The kernel vulnerability that was revealed only yesterday got some users panicked, but the truth is that’s not really the case.
It’s easy to scare users with warnings of vulnerabilities in the Linux kernel, which powers pretty much everything. The vulnerability was aptly named CVE-2016-0728, which is not all that impressive. This is the first indication. When something is bad enough, it usually receives a name, like Heartbleed for OpenSSL. When you’re called CVE-2016-0728, it’s hard to become a serious threat.
The vulnerability was discovered by a security firm named Perception Point Research, which also built an exploit to show that it can really be used. It turns out that this particular vulnerability has been present in the kernel since 2012, which would make for a very long time. The good news is that the kernel security team hasn’t found any evidence that this particular vulnerability has been exploited.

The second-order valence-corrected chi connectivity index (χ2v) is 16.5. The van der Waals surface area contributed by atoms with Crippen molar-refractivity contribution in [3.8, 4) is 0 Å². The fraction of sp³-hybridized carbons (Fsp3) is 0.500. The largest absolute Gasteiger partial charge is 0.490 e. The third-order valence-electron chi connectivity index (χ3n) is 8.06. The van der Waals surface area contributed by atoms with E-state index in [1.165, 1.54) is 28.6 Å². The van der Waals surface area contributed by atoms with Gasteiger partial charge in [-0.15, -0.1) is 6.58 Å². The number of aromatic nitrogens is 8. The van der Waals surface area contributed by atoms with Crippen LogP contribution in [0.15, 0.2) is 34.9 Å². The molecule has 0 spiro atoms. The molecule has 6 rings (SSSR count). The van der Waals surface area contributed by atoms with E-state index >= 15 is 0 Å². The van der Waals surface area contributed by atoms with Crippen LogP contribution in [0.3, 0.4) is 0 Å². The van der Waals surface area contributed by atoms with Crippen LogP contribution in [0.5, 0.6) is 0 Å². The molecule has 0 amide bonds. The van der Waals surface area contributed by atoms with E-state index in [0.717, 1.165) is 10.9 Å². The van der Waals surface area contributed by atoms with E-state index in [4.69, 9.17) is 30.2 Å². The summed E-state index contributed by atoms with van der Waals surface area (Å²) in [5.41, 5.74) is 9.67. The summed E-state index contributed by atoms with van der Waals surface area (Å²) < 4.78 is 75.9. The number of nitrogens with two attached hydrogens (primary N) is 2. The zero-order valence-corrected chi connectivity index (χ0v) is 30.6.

It’s not all that bad
It’s important to be concerned about the security of your system, but there is no real reason to panic about CVE-2016-0728. The original announcement went into the wild with the idea that it affects all operating systems powered by anything above Linux kernel 3.8, and that included a large number of Android devices.
There are some caveats, though. Many Android phones are still using the old 3.4 branch, and not all of them have moved to newer versions. Some developers have backported some of the features, but many of the phones aren’t prone to this problem. You can give thanks for the incredible fragmentation of the Android market.
As for the Linux operating systems, all of the important ones have been updated already, and the patch has been made available. Sure, there are going to be some systems that take longer to update than others, but it’s a much safer environment than Android.
All in all, it’s a vulnerability that will give an attacker root access to the system, but it takes a long time to execute it, and security teams already know about it.
If you want to panic over vulnerabilities, do so about the more dangerous ones that have yet to be found.